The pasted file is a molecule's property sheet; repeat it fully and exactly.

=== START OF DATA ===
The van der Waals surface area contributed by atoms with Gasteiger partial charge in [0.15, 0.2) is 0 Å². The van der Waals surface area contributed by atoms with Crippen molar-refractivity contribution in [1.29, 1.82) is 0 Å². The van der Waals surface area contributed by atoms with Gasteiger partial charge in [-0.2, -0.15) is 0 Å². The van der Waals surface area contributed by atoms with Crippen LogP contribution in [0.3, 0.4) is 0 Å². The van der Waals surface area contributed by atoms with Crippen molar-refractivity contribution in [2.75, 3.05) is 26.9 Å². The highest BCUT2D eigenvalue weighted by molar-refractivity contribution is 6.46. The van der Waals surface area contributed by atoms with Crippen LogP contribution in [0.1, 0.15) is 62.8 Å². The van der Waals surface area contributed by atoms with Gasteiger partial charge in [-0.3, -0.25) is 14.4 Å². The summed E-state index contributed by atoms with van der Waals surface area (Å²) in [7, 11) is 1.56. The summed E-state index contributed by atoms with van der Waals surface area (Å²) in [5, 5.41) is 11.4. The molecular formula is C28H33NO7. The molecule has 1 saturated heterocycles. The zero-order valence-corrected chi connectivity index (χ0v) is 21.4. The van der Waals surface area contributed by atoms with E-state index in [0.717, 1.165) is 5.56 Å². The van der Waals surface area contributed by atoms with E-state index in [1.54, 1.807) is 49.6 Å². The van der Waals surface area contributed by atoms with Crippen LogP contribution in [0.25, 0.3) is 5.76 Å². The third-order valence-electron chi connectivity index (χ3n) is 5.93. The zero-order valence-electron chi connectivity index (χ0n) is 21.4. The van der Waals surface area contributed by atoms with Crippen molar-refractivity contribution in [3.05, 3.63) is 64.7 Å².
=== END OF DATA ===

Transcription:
The van der Waals surface area contributed by atoms with Gasteiger partial charge in [0.15, 0.2) is 0 Å². The van der Waals surface area contributed by atoms with Crippen molar-refractivity contribution in [1.29, 1.82) is 0 Å². The van der Waals surface area contributed by atoms with Gasteiger partial charge in [-0.2, -0.15) is 0 Å². The van der Waals surface area contributed by atoms with Crippen LogP contribution in [0.3, 0.4) is 0 Å². The van der Waals surface area contributed by atoms with Crippen molar-refractivity contribution in [2.75, 3.05) is 26.9 Å². The highest BCUT2D eigenvalue weighted by molar-refractivity contribution is 6.46. The van der Waals surface area contributed by atoms with Crippen LogP contribution in [0.1, 0.15) is 62.8 Å². The van der Waals surface area contributed by atoms with Gasteiger partial charge in [-0.3, -0.25) is 14.4 Å². The summed E-state index contributed by atoms with van der Waals surface area (Å²) in [7, 11) is 1.56. The summed E-state index contributed by atoms with van der Waals surface area (Å²) in [5, 5.41) is 11.4. The molecular formula is C28H33NO7. The molecule has 1 saturated heterocycles. The zero-order valence-corrected chi connectivity index (χ0v) is 21.4. The van der Waals surface area contributed by atoms with E-state index in [0.717, 1.165) is 5.56 Å². The van der Waals surface area contributed by atoms with E-state index in [1.54, 1.807) is 49.6 Å². The van der Waals surface area contributed by atoms with Crippen LogP contribution in [0.25, 0.3) is 5.76 Å². The third-order valence-electron chi connectivity index (χ3n) is 5.93. The zero-order valence-electron chi connectivity index (χ0n) is 21.4. The van der Waals surface area contributed by atoms with Crippen molar-refractivity contribution in [3.05, 3.63) is 64.7 Å².